In Marvel Comics: The Untold Story, author Sean Howe conducted over 100 interviews with employees past and present in an effort to present a comprehensive history of the comics giant.
Howe takes the reader through the company’s early years in the 40s and 50s before the explosion of popularity they would see in the 1960s. From there, things take a downturn in the 70s as the whole comic industry sees a dip in popularity. With the 80s, we get visionaries like Frank Miller, who take Marvel’s heroes into gritty territory before the commercial boom of the early 90s. While the company hovers close to bankruptcy in the late 90s, the course is corrected as the company soars into massive success before being sold to Disney for $4 billion in 2009.
One thing this book certainly did was challenge my opinion of Stan Lee. I’m not denying his talent and contributions to the industry (and pop culture in general), but I believe he got far too much credit for what he did – at least in terms of being a writer. During his time as editor (and head writer), he created what became known as The Marvel Method. With this style, Stan would meet with an artist and present him with a summary of what he wanted to happen in the story. The artist would then leave and draw the entire comic leaving the dialogue for Stan to complete when finished. While this was hugely successful for Marvel, it left Stan with the sole writing credit, which really isn’t fair. Simply filling in speech balloons should hardly count as being the lone writer, especially when Stan had only presented the artist with an idea of a plot and for that artist to then fully realize and flesh out the story.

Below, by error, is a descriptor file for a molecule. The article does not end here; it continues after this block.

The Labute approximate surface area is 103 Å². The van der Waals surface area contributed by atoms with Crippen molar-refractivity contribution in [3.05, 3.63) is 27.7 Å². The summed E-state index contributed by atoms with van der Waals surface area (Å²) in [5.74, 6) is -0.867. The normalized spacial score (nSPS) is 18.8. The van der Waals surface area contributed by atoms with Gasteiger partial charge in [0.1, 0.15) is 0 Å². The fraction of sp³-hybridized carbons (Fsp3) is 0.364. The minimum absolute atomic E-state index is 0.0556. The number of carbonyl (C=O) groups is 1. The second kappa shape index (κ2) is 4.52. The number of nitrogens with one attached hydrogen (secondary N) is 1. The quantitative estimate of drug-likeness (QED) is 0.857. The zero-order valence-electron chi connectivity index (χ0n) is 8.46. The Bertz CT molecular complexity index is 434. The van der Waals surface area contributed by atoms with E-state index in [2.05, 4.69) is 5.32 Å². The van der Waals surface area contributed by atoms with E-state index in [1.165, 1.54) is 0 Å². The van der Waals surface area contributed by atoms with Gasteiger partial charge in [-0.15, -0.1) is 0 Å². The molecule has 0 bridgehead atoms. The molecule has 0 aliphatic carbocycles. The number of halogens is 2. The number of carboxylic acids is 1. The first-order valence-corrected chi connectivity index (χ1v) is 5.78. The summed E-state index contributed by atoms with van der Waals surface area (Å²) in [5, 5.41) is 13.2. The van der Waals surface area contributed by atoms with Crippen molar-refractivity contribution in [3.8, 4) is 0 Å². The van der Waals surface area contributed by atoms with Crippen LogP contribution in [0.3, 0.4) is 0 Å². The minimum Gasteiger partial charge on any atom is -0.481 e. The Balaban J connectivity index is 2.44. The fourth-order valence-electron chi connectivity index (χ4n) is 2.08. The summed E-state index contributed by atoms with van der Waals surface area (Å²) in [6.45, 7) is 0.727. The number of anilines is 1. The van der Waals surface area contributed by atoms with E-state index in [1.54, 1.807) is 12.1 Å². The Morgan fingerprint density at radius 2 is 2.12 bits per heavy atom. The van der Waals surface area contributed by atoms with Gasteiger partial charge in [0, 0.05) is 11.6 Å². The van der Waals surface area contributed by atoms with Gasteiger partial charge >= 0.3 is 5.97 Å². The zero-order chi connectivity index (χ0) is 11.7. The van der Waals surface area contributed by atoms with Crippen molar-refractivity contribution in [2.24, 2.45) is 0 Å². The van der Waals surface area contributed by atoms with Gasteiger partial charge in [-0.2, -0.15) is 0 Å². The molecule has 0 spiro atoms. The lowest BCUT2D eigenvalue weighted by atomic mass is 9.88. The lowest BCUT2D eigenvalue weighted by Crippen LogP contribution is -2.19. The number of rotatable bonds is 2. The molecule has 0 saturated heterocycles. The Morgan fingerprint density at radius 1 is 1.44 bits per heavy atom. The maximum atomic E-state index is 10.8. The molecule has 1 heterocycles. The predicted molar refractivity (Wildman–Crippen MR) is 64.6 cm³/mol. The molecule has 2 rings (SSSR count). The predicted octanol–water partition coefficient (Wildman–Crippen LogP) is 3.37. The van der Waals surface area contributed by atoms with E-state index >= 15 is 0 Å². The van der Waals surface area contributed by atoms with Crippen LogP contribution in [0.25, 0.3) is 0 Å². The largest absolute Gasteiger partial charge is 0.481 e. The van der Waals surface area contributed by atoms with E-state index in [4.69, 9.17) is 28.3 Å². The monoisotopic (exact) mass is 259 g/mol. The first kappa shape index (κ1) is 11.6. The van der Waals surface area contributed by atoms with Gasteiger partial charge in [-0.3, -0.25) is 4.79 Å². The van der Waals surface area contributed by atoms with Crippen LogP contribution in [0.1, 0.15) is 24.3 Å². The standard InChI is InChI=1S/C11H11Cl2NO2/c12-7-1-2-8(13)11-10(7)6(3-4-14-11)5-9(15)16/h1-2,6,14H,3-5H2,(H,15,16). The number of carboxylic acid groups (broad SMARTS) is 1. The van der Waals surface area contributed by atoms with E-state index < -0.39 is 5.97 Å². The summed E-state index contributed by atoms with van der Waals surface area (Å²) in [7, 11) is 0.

That alone wouldn’t be so bad if you didn’t also throw in the lack of royalties. Sure, ideas and plots are nice, but they’re nothing without the hard work of the artist. If you created a character while working for Marvel, they would retain complete creative control of the work after you left. They’d even sneak in fine print on your paychecks that by signing for the cheque, you would be handing over completed ownership to Marvel. After that, they were free to then take your creation and license it to the moon with toys, clothing, movies and other merchandise while you would never see a dime. This is a constant point of contention that is brought up again and again in the book – with good reason. It’s the main reason that artist Jack Kirby and Stan Lee never truly reconciled after their falling out in their early days.
While some people saw it as cheapening the art form, excessive licensing was probably for the best – especially when they entered into the 1970s and the comics industry as a whole took a dip in popularity. Howe explains how with television – in a mix of both live action and cartoons – allowed the characters to become part of the cultural zeitgeist. I bet in its wildest dreams Marvel could not have predicted the success they would have with the MCU (Marvel Cinematic Universe) all those years later especially considering those film flops from their early years.
In the 80s, Howe discusses the popularity boom spearheaded in style by Frank Miller’s run on Daredevil as well as Marvel head honcho Jim Shooter’s penchant for cross-over and event series. Who could blame Shooter though (lots of people, apparently)? He was approached by Mattel to put together a story that would help them sell toys. The first time around is all right – even if the story is lacking – but to keep repeating this over and over so often, you run the risk of drying out the well, which when the 90s came around, actually happened when they put excessive profits over the importance of creative quality..
Marvel Comics: The Untold Story is the true definition of a “deep-dive” into a subject. Almost everything you could ever want to know about the publishing and entertainment juggernaut is contained between the covers here. While I did find a lot of the talk about numbers and sales a tad dull at times, it makes up for it with the constant infighting and internal politics.